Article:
I want to take the time to address a few side notes to yesterday’s proceedings. In the post match interview the Wolves boss Mick McCarthy stated that “the only person who can come out of that game with any credit, myself included, was Wayne (Hennessey).” A bleak acceptance that we don’t usually associate with the stubborn Yorkshireman. However, he was right. Mick as the the sole decision maker, again as I mentioned last week, was presented with a choice and got it wrong. The left back/striker furore was costly. However in his defence Mick would have no reason to believe that Berra, Stearman, Johnson, Jarvis, Henry, O’Hara and Doyle would have been so inept after their decent contributions so far this campaign. The manager, like the majority of the fans, would have been disillusioned at the Jekyll and Hyde performances yesterday. It does show that continuity is the key at Molineux. One or two enforced changes to the side and they go to pot – an issue which needs to be addressed. The old square pegs in round holes theory was present again yesterday. While certain creativity in the likes of Adam Hammill, Nenad Milijas and Stephen Hunt looked on helplessly from the sidelines, Mick brought Adlene Guedioura on at half time. Here we have a combative, ball winning central midfielder with an eye for goal from range. Sadly, Adlene was deployed on the right side of midfield when he clearly isn’t a winger. Meanwhile two right sided midfielders sat on the bench.
This leads me to my next point which I know will divide opinion. DJ Campbell and Joey Barton came to Molineux with something to prove after their bad experiences in this setting last season. Both were allowed to do just that. Once again the media jumped on the bandwagon and set the stage for the Joey Barton vs Karl Henry matchup that brought numerous robust challenges just over one year ago. It was clear to see who’s favour this had worked in. Henry shirked his challenges, happy to follow the players with the ball without any viable attempt to challenge or break up the play (a role which we are continually told is his own) and the sole reason why he has a bewildering immunity in the starting eleven. There was an incident Saturday when Henry, facing his own goal, put Christophe Berra in danger playing the ball back to him and he was forced to frantically clear. Henry stood with a far away look in his eyes, utterly oblivious as the crowd became frantic at his poor decision making. He was not alone yesterday, and this was certainly not an isolated incident but it is happening far too often for a player who is so unjustifiably highly thought of by management. It took him a full ninety minutes to make a plausable challenge, and afterwards Joey Barton labelled him a “Sunday league player” – I couldn’t agree more. It’s a flashback to our school days. Nobody really likes a teacher’s pet, and it seems that Karl Henry is exactly this. Even Saturday, when he is at his very worst and more of a hinderance than a help to the side, for whatever reason Mick cannot bring himself to take the man off. I am trying my best to not make this into a witch hunt, but we do have more technically gifted, able footballers who cannot get a sniff in the side, who are better suited to this central midfield berth. Guedioura, who was disappointingly sent on wide right yesterday, is a prime candidate for the engine room, as is David Edwards, Nenad Milijas and even Kevin Foley who played the position so astutely in Henry’s injury absence last season.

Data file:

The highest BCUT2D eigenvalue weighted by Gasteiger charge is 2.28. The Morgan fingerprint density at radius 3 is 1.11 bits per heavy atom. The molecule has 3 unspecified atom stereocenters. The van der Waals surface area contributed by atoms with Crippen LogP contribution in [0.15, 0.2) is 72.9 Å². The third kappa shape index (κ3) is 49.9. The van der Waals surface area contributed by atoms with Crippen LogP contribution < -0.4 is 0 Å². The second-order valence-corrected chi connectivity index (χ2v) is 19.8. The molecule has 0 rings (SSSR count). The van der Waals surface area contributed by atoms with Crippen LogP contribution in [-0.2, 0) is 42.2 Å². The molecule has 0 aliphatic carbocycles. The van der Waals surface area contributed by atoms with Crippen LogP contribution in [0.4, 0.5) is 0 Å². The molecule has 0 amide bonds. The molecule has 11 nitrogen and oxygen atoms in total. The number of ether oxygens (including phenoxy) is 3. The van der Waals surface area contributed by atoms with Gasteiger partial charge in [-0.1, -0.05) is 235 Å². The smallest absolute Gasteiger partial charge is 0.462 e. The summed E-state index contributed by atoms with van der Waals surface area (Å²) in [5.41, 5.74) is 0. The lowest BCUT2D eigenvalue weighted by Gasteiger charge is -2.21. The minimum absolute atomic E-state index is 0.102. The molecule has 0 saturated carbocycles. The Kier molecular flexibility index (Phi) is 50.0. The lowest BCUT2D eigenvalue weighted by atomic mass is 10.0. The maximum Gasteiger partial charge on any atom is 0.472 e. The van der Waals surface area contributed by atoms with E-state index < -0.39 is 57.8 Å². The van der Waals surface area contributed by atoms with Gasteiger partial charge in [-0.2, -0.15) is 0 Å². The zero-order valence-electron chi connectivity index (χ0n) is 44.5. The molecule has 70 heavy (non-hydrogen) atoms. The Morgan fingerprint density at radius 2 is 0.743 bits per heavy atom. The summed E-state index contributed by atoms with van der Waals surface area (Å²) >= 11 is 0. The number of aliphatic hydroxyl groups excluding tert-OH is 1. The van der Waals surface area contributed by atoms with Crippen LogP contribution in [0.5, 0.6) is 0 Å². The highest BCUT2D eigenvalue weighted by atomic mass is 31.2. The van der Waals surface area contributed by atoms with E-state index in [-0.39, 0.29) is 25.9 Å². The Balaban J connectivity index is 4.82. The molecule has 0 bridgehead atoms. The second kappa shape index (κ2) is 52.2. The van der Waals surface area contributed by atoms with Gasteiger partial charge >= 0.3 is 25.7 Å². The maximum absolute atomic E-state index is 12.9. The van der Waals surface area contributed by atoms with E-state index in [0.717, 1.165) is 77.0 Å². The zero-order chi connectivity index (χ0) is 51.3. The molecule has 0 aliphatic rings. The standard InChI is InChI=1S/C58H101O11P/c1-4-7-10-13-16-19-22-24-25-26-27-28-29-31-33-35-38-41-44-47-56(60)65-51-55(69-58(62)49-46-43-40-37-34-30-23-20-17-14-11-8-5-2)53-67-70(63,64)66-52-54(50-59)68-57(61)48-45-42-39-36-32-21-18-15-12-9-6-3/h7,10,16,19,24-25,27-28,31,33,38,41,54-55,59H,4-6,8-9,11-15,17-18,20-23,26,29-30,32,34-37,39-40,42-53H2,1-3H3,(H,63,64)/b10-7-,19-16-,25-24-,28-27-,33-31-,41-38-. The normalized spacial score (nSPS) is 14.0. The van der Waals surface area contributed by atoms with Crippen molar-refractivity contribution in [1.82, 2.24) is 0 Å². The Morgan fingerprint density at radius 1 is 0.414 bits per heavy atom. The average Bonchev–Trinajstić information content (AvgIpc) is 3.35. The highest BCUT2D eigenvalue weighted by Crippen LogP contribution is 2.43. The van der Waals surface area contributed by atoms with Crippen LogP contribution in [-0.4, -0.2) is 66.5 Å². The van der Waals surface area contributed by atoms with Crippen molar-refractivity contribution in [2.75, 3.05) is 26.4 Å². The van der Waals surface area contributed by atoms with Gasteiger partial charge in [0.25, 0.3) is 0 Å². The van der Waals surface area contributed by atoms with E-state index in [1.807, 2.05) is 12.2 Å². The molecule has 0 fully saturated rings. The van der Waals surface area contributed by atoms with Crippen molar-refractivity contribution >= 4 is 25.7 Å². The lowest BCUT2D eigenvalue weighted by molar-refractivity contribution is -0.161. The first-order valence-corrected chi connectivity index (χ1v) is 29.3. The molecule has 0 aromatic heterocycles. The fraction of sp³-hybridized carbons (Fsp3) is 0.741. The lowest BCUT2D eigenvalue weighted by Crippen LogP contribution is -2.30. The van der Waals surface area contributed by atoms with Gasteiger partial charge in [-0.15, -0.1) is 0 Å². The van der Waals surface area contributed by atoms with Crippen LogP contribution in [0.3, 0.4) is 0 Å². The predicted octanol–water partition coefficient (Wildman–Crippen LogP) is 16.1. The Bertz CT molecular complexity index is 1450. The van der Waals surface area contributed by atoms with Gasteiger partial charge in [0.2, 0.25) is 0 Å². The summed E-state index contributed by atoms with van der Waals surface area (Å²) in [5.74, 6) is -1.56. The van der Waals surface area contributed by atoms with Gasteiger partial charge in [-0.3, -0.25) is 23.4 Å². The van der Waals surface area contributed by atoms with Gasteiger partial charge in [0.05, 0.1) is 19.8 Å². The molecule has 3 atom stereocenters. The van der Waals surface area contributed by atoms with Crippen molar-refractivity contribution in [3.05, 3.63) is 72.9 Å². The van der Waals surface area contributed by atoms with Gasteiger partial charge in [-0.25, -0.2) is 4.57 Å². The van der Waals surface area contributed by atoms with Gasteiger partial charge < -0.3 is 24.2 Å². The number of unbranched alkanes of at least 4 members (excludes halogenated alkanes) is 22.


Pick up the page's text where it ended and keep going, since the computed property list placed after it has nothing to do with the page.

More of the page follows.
In the pre-match tale of the tape, Jeff Stelling claimed Henry a steal after making over two hundred appearances and costing just £100,000. I have been there for almost every one of them, and in conclusion I can only state that you really do get what you pay for. I know I’m not alone in my perceptions and there are also Wolves fans who think he is the best thing since sliced bread, but perhaps the most frustrating thing is the fact that Karl Henry is SUPPOSED to be one of us. Raised in the area and brought up as a Wolves supporter, his lack of desire and unwillingness to contribute is disrespectful to those of us who are really Wolves through and through. Perhaps he’s just not good enough. Perhaps the blame should lay with the man who continues to show blind faith in him, but there comes a point like Saturday, when it all boils over and his contribution, which consisted solely of standing in the centre circle clapping after each of the three goals went in, just isn’t enough.
This was a prominent issue raised throughout the game Saturday in the stands and I am interested to hear what the readers have to say and their opinion on Henry. If the likes of Nenad MIlijas, Adam Hamill, Kevin Foley are not considered to be making enough of a contribution to the team to get a regular start, I would like someone to tell me what exactly is Karl brings to the side so consistently that he is given more of Mick’s time and faith than others who fall off the radar after one mistake or bad game.
With a punctured morale and serious wake up call, Wolves must react like the proverbial wounded animal if they are to prevent a downward spiral. One would think that going to Anfield, to face a Liverpool side whose pride is also damaged from a poor showing at Tottenham is not an ideal situation. But it’s Wolves, and like Saturday, they have the ability to spring a surprise – and you just never know.
Forever, we are Wolves.